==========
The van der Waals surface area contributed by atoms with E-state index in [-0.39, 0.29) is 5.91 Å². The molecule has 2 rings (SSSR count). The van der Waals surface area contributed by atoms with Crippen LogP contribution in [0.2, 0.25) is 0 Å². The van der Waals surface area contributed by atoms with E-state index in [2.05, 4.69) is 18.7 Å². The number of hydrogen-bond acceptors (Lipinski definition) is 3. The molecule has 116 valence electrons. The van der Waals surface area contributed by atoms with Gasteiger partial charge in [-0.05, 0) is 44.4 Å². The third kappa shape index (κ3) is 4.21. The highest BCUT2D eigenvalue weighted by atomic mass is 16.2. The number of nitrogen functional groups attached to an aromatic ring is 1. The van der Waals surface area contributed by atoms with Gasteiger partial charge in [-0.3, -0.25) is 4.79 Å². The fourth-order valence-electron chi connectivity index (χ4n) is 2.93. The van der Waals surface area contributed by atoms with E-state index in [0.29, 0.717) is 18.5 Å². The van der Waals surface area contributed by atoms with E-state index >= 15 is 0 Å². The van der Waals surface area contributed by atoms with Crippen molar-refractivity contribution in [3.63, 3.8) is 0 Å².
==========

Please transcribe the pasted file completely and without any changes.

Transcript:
The van der Waals surface area contributed by atoms with E-state index in [-0.39, 0.29) is 5.91 Å². The molecule has 2 rings (SSSR count). The van der Waals surface area contributed by atoms with Crippen LogP contribution in [0.2, 0.25) is 0 Å². The van der Waals surface area contributed by atoms with E-state index in [2.05, 4.69) is 18.7 Å². The number of hydrogen-bond acceptors (Lipinski definition) is 3. The molecule has 116 valence electrons. The van der Waals surface area contributed by atoms with Gasteiger partial charge in [-0.05, 0) is 44.4 Å². The third kappa shape index (κ3) is 4.21. The highest BCUT2D eigenvalue weighted by atomic mass is 16.2. The number of nitrogen functional groups attached to an aromatic ring is 1. The van der Waals surface area contributed by atoms with Gasteiger partial charge in [-0.3, -0.25) is 4.79 Å². The fourth-order valence-electron chi connectivity index (χ4n) is 2.93. The van der Waals surface area contributed by atoms with E-state index in [0.29, 0.717) is 18.5 Å². The van der Waals surface area contributed by atoms with E-state index >= 15 is 0 Å². The van der Waals surface area contributed by atoms with Crippen molar-refractivity contribution in [3.63, 3.8) is 0 Å².